Investigational drug Successfully delayed progression of type 1 diabetes in young, at risk patients—a breakthrough milestone—representing a new chapter in diabetes drug research?
Over 1 million in the U.S. are affected by type 1 diabetes. The autoimmune disease necessitates continuous attention to blood sugar levels as a matter of life and death. The omnipresent specter of long-term complications such as heart disease, blindness and kidney failure loom for the patient.
Researchers now know type 1 diabetes starts before its ever diagnosed. The disease initiates is attack quietly, led by T cells, detectable event via antibody markers in the blood. As the battle commences, the pancreas’ beta cells remain mostly intact, representing a window of opportunity to not only learn more about the entire disease, but also to intervene and save them, reports Jennifer Couzin-Frankel writing for Science.
Kevan Herold, a researcher at Yale, had been on the research trail to reverse diabetes for years. Ms. Couzin-Frankel drills into some of this fascinating history in sufficient detail for a decent coverage of the relevant events.
The clinical trial started eight years ago and included 76 participants (out of a planned number of 144), young, at risk individuals for type 1 diabetes. Their ages ranged from 8 to their 40s. About 70% were 18 years old and under. The investigators identified a mix of participants through network of screening centers from North American through Europe and Australia established by TrialNet.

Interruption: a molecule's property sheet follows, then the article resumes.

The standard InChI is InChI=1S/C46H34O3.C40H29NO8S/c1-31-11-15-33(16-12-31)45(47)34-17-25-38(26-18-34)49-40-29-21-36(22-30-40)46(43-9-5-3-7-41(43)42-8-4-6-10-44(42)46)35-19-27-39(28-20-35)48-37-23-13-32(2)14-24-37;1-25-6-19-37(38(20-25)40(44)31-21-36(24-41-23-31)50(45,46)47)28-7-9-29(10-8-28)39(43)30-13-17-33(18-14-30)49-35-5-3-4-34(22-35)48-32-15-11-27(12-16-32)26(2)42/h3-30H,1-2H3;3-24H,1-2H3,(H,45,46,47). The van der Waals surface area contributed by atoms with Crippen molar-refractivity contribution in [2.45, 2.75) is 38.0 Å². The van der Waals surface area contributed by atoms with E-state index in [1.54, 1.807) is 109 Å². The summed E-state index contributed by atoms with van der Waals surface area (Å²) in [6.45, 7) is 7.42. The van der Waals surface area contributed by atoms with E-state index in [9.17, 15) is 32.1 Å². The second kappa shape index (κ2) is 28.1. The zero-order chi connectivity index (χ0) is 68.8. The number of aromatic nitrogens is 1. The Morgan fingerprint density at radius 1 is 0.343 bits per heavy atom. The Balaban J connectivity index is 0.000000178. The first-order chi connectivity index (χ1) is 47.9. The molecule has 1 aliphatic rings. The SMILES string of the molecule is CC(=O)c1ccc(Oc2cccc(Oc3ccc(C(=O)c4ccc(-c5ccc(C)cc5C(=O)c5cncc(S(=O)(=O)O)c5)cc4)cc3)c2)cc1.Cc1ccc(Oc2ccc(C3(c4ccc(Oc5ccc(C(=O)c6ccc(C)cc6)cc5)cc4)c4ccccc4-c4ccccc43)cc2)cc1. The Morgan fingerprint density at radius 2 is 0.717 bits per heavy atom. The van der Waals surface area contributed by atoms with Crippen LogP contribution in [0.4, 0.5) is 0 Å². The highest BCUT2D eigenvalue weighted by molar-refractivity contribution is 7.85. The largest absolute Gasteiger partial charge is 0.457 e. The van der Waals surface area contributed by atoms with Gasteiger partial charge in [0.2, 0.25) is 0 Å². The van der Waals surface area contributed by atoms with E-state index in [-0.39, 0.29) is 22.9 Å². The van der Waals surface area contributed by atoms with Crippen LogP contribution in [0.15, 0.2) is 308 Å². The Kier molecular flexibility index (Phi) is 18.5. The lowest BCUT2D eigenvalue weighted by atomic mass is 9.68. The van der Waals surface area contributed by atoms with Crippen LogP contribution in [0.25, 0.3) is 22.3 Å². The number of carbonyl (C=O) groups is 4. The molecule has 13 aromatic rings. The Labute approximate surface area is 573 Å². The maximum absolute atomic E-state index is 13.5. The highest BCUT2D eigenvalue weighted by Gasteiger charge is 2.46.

44 participants received teplizumab and 32 were given a placebo. Both groups received 14 consecutive days of IV infusion. The study challenged to progress due to slow enrollment, arduous screening and likely skepticism as previous type 1 diabetes trials fared badly as did a teplizumab study sponsored by a large pharmaceutical company.
The Results: Did the Drug Delay the Onset of Type 1 Diabetes?
The difference between the placebo group and the teplizumab group “was stark” as Ms. Couzin-Frankel conveyed. Those in the teplizumab treatment group had a median diabetes diagnosis time of 4 years while the placebo group was 2 years. Of those that received the experimental drug, 43% were diagnosed with diabetes after years, versus 72% receiving the placebo. Of interest, participants with a certain gene variants who received teplizumab had a greater propensity to avoid the disease.
Science reports that even a 2-delay in the disease is material—2 less years of insulin for a child has several implications not to mention the possibly lower risk for long-term complications: “Two weeks of teplizumab is a small price to pay for extra diabetes-free time” the author quoted one investigator.
Overall the safety features of teplizumab have been manageable.
It is not clear what the next steps are for prevention studies. Many challenges must be overcome including screening complications. The Herold study focused on first degree relatives with diabetes. Most with diabetes don’t have a readily available family history so large scale screening would not be easy. Will the public even participate?
Corporate ownership has switched hands—presently Provention Bio owns the underlying intellectual property—acquiring it from MacroGeneics. Provention does have a handful of trials involving teplizumab for those already diagnosed with the condition.
Kevan Herold, endocrinologist, Yale University